Most comprehensive edition of the masterpiece so far
For an album that sank commercially on release, sending its despairing creators heavily into hard drugs and heavy religion, Love’s third album has had some afterlife. A half-century on, Forever Changes is now very much revered, and its rejuvenation rehabilitated Arthur Lee all the way back to the world’s concert halls in the 2000s.
But is another Forever Changes reissue necessary, after expanded editions in 2001 (single CD) and 2008 (double CD)? Well, as with the questions posed in Lee’s lyrics, there’s no clear answer. There’s little here that hasn’t been heard before – only the backing track of “Live And Let Live” (interesting, but not essential) and an instrumental outtake of “Wonder People” (bustling, beautiful) are completely new – but what is here is undoubtedly the finest, most complete presentation of this masterpiece to date.
The original 11 songs’ strengths are enhanced by Bruce Botnick’s latest crisp stereo remastering job: the eerie mood of stoned paranoia pre-Manson Murders, Lee’s fatalistic lyrics, the use of acoustic guitars with driving bass and drums, and those woozy, widescreen horn and string arrangements, Lee’s idiosyncratic chord changes still surprise on “The Red Telephone”, the dueling electric solos on “A House Is Not A Motel” are still thrilling, and the Mariachi trumpet solo on Bryan MacLean’s opening “Alone Again Or” remains one of the most spine-tingling moments in ’60s pop.
The full mono mix of the album, available for the first time on CD, is a refreshing listen for those familiar with the stereo mix, and solves the unpleasant hard-panning that always made the stereo version a tough listen on headphones. “Old Man” is even more devastating in mono, with MacLean’s fragile voice shrouded gorgeously by the blizzard of strings. As with the 2008 reissue, every song gets an alternate mix, and these are mildly interesting, if not earth-shattering – of particular note, MacLean’s buried lead vocal is more prominent on “Alone Again Or”, while Lee’s ecstatic proto-raps at the end of “You Set The Scene” are also uncovered.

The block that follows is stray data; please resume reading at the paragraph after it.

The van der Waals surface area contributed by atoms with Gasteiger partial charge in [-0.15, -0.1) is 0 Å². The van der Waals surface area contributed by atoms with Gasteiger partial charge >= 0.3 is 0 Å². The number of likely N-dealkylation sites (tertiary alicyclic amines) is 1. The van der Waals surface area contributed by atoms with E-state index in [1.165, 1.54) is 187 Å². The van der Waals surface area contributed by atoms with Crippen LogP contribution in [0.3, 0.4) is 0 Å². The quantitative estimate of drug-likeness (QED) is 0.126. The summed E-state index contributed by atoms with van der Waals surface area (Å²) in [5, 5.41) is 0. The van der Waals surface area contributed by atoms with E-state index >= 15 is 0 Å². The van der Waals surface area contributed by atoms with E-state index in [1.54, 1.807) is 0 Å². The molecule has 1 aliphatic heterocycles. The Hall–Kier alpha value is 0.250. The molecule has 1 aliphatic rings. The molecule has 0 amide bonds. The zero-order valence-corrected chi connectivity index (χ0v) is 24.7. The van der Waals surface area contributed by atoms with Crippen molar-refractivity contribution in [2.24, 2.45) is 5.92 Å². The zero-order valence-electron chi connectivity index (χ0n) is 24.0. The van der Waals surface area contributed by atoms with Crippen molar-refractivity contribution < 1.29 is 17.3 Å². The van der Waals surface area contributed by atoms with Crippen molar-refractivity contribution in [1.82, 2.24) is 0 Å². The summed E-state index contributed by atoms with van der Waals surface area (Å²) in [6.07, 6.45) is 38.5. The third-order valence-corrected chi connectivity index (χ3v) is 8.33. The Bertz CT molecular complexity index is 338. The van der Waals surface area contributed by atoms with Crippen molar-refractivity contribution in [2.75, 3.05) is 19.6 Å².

The post-Changes single, “Your Mind And We Belong Together”/“Laughing Stock” is rightfully here, with the A-side one of this lineup’s finest efforts; the eight-minute session highlights are almost as good. “Listen, Echols,” Lee tells the lead guitarist. “Man, I don’t understand your trip, man… ’Cos you know you’re the one that says you can blow in the studio, man. Nobody to bug you. You gotta blow, man.”
If we’re all still trying to understand Love’s trip on Forever Changes, then this 50th-anniversary edition – comprehensive, even if it’s not revelatory – is the best possible way of doing so. That is, until the eight-track masters are located, man.
Extras: 8/10. Available in a 4CD/DVD/LP edition, housed in a hardback book; includes remastered stereo mix on CD and LP, mono mix, alternate mixes, bonus material, new liner notes, rare “Your Mind…” promo film.
The May 2018 issue of Uncut is now on sale in the UK – with Johnny Marr on the cover. Elsewhere in the issue, you’ll find exclusive new interviews with John Fogerty, Dan Auerbach, Shirley Collins, Unknown Mortal Orchestra, John Prine and many more. Our free 15-track CD features 15 tracks of this month’s best new music, featuring Kacy & Clayton, Laura Veirs, Wye Oak, Cath & Phil Taylor, Mouse On Mars, Josh T. Pearson, A Place To Bury Strangers and Drinks
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